Recommendations of the National Football League Physician Society Task Force on the Use of Toradol® Ketorolac in the National Football League

Matthew Matava, D. Craig Brater, Nancy Gritter, Robert Heyer, Douglas Rollins, Theodore Schlegel, Robert Toto, Anthony Yates

Research output: Contribution to journalArticlepeer-review

12 Scopus citations

Abstract

Ketorolac tromethamine (Toradol®) is a non-steroidal anti-inflammatory drug that has potent analgesic and anti-inflammatory properties. It can be administered orally, intravenously, intramuscularly, or via a nasal route. Ketorolac injections have been used for several years in the National Football League (NFL), in both the oral and injectable forms, to treat musculoskeletal injuries and to prevent post-game soreness. In an attempt to determine the appropriate use of this medication in NFL players, the NFL Team Physician Society appointed a Task Force to consider the best available evidence as to how ketorolac should be used for pain management in professional football players. These treatment recommendations were established based on the available medical literature taking into consideration the pharmacokinetic properties of ketorolac, its accepted indications and contraindications, and the unique clinical challenges of the NFL. The Task Force recommended that 1) ketorolac should only be administered under the direct supervision and order of a team physician; 2) ketorolac should not be used prophylactically as a means of reducing anticipated pain either during or after participation in NFL games or practices and should be limited to those players diagnosed with an injury or condition and listed on the teams' injury report; 3) ketorolac should be given in the lowest effective therapeutic dose and should not be used in any form for more than 5 days; 4) ketorolac should be given in its oral preparation under typical circumstances; 5) ketorolac should not be taken concurrently with other NSAIDs or by those players with a history of allergic reaction to ketorolac, other NSAIDs or aspirin; and 6) ketorolac should not be used by a player with a history of significant gastrointestinal bleeding, renal compromise, or a past history of complications related to NSAIDs.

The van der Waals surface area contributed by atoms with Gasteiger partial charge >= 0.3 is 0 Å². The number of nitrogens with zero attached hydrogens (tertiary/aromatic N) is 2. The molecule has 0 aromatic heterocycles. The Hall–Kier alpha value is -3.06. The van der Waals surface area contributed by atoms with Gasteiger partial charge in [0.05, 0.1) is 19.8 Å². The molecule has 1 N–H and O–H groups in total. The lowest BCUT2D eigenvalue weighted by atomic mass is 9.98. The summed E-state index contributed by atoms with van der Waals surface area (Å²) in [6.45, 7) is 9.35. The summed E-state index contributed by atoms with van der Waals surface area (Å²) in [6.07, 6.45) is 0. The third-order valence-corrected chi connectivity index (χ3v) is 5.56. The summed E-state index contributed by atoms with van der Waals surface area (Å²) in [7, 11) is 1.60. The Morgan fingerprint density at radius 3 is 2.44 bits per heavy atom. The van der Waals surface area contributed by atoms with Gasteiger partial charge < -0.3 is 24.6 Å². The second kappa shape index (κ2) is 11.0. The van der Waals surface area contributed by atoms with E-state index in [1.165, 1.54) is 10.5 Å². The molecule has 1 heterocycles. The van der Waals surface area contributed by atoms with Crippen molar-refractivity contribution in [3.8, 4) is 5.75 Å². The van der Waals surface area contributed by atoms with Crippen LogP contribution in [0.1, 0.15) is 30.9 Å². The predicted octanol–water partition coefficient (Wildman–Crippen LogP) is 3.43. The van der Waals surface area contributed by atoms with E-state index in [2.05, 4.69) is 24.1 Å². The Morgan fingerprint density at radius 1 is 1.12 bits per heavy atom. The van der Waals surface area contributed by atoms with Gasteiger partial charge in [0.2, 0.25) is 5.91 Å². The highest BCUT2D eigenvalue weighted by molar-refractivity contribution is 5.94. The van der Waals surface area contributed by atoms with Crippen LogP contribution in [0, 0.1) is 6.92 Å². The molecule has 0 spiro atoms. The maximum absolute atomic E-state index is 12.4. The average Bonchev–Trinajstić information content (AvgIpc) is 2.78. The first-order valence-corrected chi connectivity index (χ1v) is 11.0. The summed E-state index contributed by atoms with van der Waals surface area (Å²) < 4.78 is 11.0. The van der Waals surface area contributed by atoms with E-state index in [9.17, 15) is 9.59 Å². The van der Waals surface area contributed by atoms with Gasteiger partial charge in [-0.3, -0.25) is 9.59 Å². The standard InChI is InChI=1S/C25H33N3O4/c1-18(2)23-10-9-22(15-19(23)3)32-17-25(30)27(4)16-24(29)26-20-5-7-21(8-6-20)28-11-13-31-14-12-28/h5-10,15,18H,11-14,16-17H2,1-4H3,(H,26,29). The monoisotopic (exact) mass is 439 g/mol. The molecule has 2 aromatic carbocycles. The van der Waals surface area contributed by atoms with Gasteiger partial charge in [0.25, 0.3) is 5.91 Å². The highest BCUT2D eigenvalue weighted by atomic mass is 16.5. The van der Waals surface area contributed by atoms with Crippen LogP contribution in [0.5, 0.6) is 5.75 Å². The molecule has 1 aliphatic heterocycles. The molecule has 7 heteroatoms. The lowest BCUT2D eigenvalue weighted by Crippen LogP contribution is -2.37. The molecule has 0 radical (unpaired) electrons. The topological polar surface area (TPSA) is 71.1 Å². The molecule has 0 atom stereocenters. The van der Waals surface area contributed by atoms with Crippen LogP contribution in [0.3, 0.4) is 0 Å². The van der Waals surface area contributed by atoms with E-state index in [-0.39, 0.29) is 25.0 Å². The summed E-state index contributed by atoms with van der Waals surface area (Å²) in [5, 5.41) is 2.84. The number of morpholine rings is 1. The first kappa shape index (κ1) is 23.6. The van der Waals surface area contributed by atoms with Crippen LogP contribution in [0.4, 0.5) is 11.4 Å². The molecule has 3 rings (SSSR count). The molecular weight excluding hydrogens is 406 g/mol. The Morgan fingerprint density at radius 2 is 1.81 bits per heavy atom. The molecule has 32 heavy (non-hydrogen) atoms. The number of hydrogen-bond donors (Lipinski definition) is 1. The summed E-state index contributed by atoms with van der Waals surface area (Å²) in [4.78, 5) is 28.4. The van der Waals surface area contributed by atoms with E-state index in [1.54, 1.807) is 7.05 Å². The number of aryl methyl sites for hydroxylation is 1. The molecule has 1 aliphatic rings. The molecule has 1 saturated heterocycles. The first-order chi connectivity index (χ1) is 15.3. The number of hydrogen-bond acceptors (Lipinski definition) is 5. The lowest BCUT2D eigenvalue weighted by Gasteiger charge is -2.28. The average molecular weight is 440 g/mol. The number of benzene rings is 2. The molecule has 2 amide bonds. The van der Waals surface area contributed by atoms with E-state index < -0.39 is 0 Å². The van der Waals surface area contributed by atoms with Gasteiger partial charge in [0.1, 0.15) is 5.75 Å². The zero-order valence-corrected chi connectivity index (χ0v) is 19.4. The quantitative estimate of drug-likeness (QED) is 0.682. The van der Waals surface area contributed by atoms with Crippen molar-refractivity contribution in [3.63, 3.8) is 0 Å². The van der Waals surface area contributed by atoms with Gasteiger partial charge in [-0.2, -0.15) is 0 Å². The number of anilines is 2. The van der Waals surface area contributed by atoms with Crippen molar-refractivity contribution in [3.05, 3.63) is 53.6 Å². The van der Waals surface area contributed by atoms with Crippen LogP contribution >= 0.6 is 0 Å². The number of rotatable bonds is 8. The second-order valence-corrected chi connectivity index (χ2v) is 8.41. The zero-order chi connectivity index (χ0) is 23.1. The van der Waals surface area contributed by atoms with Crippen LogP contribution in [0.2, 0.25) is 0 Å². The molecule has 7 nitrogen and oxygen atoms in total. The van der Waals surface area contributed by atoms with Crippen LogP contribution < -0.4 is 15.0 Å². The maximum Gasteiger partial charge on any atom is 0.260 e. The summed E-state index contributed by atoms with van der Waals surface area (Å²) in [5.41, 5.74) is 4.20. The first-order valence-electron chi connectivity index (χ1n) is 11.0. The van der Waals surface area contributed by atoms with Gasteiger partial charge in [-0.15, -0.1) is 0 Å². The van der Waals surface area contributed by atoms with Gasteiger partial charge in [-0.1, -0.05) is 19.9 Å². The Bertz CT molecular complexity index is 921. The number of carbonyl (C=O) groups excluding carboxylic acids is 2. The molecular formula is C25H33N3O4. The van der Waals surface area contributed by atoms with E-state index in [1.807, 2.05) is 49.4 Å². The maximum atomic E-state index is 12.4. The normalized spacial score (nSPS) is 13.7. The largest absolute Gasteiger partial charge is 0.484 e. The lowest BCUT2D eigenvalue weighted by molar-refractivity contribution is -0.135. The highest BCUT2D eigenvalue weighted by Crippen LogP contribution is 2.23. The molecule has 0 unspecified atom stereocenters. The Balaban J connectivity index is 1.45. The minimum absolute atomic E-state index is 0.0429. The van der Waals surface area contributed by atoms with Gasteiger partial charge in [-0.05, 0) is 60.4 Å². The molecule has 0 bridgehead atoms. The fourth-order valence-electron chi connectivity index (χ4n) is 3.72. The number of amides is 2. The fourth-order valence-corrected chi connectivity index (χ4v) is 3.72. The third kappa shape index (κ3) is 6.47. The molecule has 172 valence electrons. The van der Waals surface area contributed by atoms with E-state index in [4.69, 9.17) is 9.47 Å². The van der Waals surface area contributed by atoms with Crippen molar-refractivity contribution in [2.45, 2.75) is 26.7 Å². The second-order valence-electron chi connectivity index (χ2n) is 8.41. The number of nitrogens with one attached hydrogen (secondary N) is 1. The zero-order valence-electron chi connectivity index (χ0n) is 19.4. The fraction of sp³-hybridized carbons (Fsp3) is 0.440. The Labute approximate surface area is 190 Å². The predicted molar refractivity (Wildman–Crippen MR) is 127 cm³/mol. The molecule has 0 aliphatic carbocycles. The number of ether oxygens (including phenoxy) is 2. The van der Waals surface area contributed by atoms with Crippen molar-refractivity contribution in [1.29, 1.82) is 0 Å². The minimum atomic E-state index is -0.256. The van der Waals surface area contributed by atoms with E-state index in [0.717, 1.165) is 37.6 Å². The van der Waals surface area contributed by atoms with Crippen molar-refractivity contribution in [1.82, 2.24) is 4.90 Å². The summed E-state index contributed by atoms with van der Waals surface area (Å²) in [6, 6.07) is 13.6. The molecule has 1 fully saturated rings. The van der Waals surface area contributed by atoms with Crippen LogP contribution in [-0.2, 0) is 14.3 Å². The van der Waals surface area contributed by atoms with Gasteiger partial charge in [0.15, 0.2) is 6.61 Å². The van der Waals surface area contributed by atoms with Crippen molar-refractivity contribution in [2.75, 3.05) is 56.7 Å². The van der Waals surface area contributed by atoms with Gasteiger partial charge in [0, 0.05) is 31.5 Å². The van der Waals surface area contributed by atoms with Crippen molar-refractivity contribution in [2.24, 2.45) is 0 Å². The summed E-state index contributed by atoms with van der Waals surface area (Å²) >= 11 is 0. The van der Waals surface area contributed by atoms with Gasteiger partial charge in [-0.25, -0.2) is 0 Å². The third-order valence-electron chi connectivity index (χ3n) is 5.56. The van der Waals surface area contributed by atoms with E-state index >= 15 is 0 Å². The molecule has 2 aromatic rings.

Original languageEnglish (US)
Pages (from-to)377-383
Number of pages7
JournalSports Health
Volume4
Issue number5
DOIs
StatePublished - Sep 1 2012

Keywords

  • Football
  • Ketorolac
  • NFL
  • Toradol

ASJC Scopus subject areas

  • Orthopedics and Sports Medicine
  • Physical Therapy, Sports Therapy and Rehabilitation

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